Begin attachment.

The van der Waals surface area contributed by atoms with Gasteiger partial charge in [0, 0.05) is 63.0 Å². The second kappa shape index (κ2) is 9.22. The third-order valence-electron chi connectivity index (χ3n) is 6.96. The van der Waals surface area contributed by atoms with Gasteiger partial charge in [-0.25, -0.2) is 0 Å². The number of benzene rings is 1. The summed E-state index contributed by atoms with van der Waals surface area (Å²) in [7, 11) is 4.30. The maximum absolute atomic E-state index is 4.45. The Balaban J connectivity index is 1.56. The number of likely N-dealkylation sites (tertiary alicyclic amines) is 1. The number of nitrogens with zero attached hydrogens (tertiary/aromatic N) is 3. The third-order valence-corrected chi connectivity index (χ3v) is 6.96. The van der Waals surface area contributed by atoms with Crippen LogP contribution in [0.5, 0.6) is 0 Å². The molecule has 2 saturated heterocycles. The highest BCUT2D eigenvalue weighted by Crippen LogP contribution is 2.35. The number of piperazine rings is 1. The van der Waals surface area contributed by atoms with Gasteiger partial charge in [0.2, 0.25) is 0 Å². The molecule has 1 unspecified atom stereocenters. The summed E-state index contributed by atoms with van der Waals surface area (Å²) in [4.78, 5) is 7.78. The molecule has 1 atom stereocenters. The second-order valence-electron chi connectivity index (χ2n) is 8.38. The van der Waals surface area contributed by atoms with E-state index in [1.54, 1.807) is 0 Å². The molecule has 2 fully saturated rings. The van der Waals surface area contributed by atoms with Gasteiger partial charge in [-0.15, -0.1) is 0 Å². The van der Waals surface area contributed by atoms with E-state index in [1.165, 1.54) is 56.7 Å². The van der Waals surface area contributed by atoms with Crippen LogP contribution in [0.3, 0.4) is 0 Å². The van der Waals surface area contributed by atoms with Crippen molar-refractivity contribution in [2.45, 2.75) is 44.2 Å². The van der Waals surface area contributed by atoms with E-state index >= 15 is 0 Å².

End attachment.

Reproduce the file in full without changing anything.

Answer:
The van der Waals surface area contributed by atoms with Gasteiger partial charge in [0, 0.05) is 63.0 Å². The second kappa shape index (κ2) is 9.22. The third-order valence-electron chi connectivity index (χ3n) is 6.96. The van der Waals surface area contributed by atoms with Gasteiger partial charge in [-0.25, -0.2) is 0 Å². The number of benzene rings is 1. The summed E-state index contributed by atoms with van der Waals surface area (Å²) in [7, 11) is 4.30. The maximum absolute atomic E-state index is 4.45. The Balaban J connectivity index is 1.56. The number of likely N-dealkylation sites (tertiary alicyclic amines) is 1. The number of nitrogens with zero attached hydrogens (tertiary/aromatic N) is 3. The third-order valence-corrected chi connectivity index (χ3v) is 6.96. The van der Waals surface area contributed by atoms with Crippen LogP contribution in [0.5, 0.6) is 0 Å². The molecule has 2 saturated heterocycles. The highest BCUT2D eigenvalue weighted by Crippen LogP contribution is 2.35. The number of piperazine rings is 1. The van der Waals surface area contributed by atoms with Gasteiger partial charge in [0.2, 0.25) is 0 Å². The molecule has 1 unspecified atom stereocenters. The summed E-state index contributed by atoms with van der Waals surface area (Å²) in [4.78, 5) is 7.78. The molecule has 1 atom stereocenters. The second-order valence-electron chi connectivity index (χ2n) is 8.38. The van der Waals surface area contributed by atoms with E-state index in [1.54, 1.807) is 0 Å². The molecule has 2 fully saturated rings. The van der Waals surface area contributed by atoms with Gasteiger partial charge in [-0.15, -0.1) is 0 Å². The van der Waals surface area contributed by atoms with E-state index in [1.165, 1.54) is 56.7 Å². The van der Waals surface area contributed by atoms with Crippen LogP contribution in [0.3, 0.4) is 0 Å². The van der Waals surface area contributed by atoms with Crippen molar-refractivity contribution in [2.45, 2.75) is 44.2 Å². The van der Waals surface area contributed by atoms with E-state index >= 15 is 0 Å².